The Ken Griffin’s of Tomorrow Must Consider Diversity of Giving

With Juneteenth fresh on our minds, Rally Point Co-Founder and Managing Partner Dorian Langlais examines the impact of charitable giving and diversity. 

Giving back is a good thing. There is no shortage of the wealthiest people who prioritize giving to a host of causes that are close to them – museums, nonprofits and schools.

But let’s be clear, not all giving is the same. Motivation and impact are two key factors.

If I have $1,000 to give and am presented with someone who has no problem paying their mortgage or a single mother who lives paycheck-to-paycheck and struggles to pay her rent, it’s no mystery who needs and benefits from my gift more.

So it struck me on a Tuesday afternoon in April as I watched CNBC and heard a report that Ken Griffin the incredibly successful billionaire co-founder and CEO of hedge fund Citadel donated $300 million to his alma mater of Harvard. That’s in addition to $150 million he donated to the school in 2014.

I don’t begrudge anyone who, from the kindness of their heart, is motivated to give and help others. Philanthropy is a key to wealth planning and giving back.

But allow me to bring some perspective to when doing good is more about a headline than real help.

First, Harvard has the world’s – not the country’s — but the world’s largest endowment at $51 billion. Its business school is a pipeline to opportunity and careers not afforded to students, particularly historically marginalized groups, who for various reasons have little to no chance of attending this prestigious Ivy League school (or any Ivy League school for that matter).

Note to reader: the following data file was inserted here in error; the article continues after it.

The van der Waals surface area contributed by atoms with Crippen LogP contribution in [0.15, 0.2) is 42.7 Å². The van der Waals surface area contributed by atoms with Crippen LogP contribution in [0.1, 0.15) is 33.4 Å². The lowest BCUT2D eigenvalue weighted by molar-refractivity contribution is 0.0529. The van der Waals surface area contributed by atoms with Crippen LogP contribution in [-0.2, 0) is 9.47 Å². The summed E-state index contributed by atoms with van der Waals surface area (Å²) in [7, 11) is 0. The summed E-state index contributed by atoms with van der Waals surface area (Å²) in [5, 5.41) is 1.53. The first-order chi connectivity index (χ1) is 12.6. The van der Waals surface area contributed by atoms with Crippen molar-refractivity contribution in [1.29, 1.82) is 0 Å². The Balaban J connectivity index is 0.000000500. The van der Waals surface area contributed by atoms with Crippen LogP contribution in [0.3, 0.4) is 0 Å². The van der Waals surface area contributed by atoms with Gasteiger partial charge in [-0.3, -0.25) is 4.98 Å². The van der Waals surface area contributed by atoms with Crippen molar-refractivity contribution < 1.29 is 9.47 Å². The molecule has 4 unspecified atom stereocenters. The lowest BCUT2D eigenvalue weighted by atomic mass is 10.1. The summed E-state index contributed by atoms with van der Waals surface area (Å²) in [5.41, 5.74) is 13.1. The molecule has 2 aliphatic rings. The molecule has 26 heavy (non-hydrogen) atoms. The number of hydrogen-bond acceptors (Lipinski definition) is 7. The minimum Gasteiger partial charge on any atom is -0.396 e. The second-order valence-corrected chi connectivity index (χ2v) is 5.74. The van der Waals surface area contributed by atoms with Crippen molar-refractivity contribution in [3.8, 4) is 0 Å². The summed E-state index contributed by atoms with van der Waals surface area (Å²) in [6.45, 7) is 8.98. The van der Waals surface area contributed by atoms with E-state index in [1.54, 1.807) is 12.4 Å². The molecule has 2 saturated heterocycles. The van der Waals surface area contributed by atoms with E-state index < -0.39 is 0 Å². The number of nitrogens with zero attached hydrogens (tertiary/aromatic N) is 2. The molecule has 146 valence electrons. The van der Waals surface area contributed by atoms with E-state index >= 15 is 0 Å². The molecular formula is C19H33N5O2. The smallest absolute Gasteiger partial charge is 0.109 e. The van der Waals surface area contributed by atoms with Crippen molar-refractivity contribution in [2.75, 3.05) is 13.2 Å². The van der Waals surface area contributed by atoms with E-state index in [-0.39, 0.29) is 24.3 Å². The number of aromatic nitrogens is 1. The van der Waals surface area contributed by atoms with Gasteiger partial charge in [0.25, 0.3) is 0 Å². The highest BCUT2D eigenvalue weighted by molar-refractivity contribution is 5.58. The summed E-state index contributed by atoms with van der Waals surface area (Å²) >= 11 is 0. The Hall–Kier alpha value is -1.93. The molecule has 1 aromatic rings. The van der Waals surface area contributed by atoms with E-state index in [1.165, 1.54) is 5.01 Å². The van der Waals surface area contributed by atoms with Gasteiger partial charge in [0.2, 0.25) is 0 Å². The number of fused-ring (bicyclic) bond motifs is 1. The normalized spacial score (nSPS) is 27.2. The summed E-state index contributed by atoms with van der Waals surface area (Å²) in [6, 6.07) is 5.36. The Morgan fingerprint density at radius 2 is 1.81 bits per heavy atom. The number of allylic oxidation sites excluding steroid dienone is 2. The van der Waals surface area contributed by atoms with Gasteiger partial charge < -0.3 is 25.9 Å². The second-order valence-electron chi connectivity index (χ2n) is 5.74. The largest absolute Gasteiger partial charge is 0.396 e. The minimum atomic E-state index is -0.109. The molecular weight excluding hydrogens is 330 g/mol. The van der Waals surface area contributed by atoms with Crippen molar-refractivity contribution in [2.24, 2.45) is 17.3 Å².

What am I getting at?

Giving should be done with generosity and with a goal of having the most impact.

A recent McKinsey report found 32% of managing directors at private equity firms globally are ethnic or racially diverse. And in the U.S. and Canada, investment committees are only 9% ethnic or racially diverse.

In recent years, the investment industry has tried to say the right thing when it comes to diversifying its ranks especially after police brutality against Blacks across the U.S. gave rise to protests and diverse employees across corporate America demanding more from their employers.

So let’s imagine for a moment how far Ken Griffin’s $300 million dollar gift to the well-endowed Harvard would go if it was instead given to a historically black college or university like Howard or Spellman – schools not regarded as a manufacturing plant for most of the world’s millionaires and billionaires as Harvard is? Yeah, that could change some futures. It could create some opportunities.

Griffin’s name may end up on a building. It’ll probably find its way to help some diverse students along the way.

Many of us want to give back to the institutions that we hold dear and helped us on the path to our success. But as citizens of this country and this world, it’s imperative for those who have a lot, to recognize that giving to those in need produces more than a great media headline: it creates opportunity, better outcomes and far-reaching impact on lives of historically marginalized groups.

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